Walter E. Washington and Sterling Tucker no longer hold elected office in the nation's capital, but they do own pieces of embossed metal that would be the envy of most of their fellow citizens.

The items are license plates, which every auto in the city must have, but Washington's and Tucker's are different. Washington's tag bears the legend, "First Elected Mayor" and Tucker's, "First Elected City Council Chairman."

Yesterday D.C. Mayor Marion Barry, who succeeded Washington, issued a partial listing of the low number license tags, traditionally viewed as indicative of the political pecking order in the city.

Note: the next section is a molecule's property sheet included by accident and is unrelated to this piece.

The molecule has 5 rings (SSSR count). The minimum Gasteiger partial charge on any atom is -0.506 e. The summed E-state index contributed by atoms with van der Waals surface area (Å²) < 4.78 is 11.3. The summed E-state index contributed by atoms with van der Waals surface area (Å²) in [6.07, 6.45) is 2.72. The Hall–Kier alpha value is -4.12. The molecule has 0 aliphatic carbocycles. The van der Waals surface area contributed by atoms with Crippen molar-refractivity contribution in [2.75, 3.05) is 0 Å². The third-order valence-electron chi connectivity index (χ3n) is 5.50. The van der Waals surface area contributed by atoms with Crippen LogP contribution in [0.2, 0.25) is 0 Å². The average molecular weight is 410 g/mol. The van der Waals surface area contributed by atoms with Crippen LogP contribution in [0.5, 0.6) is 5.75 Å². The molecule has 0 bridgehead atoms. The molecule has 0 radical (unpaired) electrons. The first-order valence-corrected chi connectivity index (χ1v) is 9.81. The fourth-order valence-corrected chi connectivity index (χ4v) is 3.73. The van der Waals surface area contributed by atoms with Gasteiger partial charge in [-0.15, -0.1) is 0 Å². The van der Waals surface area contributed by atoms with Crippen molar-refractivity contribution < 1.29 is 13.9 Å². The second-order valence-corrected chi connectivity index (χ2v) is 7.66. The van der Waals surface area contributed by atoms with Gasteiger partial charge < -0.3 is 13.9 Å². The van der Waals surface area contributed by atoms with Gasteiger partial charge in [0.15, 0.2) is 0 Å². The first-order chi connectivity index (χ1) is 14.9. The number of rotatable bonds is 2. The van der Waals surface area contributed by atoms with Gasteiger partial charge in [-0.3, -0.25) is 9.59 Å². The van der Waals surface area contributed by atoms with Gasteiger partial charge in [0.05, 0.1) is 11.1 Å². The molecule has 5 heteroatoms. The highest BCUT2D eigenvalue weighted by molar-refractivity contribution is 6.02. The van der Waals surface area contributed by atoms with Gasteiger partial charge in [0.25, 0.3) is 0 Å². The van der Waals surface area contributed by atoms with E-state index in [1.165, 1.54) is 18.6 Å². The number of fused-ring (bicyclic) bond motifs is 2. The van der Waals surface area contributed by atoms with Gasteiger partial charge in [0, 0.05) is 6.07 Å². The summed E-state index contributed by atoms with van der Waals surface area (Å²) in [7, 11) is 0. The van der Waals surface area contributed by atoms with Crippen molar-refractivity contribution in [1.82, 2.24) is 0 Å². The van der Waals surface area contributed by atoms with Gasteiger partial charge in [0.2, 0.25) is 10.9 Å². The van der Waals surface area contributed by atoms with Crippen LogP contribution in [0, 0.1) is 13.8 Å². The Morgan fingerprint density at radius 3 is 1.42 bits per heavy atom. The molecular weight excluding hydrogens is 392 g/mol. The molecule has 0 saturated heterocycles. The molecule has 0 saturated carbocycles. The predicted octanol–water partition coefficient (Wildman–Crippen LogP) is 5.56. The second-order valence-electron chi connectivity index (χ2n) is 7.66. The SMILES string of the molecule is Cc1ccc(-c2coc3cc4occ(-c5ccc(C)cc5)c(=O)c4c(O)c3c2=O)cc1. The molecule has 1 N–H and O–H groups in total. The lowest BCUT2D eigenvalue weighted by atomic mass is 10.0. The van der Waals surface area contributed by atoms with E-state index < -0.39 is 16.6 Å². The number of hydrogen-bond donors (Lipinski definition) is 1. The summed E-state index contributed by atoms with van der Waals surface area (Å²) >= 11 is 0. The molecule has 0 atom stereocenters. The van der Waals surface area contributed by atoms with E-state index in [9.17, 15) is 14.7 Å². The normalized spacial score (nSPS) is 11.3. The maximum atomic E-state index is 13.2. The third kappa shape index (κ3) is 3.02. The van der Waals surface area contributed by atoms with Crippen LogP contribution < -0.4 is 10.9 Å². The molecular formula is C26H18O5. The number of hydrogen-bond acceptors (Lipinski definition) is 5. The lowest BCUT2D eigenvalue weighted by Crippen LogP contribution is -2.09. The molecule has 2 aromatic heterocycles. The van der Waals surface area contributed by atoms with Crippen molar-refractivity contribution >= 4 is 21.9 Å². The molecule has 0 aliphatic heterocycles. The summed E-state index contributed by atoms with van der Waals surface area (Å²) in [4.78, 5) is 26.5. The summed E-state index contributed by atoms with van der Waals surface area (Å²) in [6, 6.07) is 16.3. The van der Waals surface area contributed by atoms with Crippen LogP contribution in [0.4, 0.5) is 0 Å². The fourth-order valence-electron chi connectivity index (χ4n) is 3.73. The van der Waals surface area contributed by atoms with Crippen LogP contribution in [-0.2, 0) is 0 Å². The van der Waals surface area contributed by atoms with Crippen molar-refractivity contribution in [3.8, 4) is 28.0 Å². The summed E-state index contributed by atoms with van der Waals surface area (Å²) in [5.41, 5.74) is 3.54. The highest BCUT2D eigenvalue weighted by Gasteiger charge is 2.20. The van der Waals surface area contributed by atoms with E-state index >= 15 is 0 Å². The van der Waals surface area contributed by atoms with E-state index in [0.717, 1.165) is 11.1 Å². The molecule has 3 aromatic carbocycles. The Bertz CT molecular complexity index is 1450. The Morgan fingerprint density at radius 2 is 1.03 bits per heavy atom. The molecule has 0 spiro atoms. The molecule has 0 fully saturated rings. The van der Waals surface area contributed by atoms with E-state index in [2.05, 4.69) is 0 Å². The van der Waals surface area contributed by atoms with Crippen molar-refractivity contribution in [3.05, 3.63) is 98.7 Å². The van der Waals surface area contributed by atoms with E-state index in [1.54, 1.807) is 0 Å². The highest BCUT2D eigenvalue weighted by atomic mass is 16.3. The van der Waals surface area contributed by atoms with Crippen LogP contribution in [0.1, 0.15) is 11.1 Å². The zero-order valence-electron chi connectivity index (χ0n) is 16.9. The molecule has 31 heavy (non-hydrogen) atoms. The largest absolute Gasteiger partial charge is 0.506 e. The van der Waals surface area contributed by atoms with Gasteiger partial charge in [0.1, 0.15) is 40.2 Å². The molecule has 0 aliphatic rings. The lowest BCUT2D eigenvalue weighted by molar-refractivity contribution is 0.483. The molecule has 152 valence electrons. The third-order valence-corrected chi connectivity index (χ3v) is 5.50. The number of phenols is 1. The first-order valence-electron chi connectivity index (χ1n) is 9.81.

In reassigning some of the tags this year, some of last year's political patrons were either given higher number tags among the 1,250 that are given out by the mayor and the City Council, or not given low number tags at all.

Ben W. Gilbert, Washington's director of municipal planning who has been removed from his post, lost tag number 490 that he had held for 32 years. Washington's special assistant and right-hand man, Joseph P. Yeldell, lost tag 11, but was reassigned 490. His wife, Gladys, lost tag number 35 and did not receive a low numbered tag at all.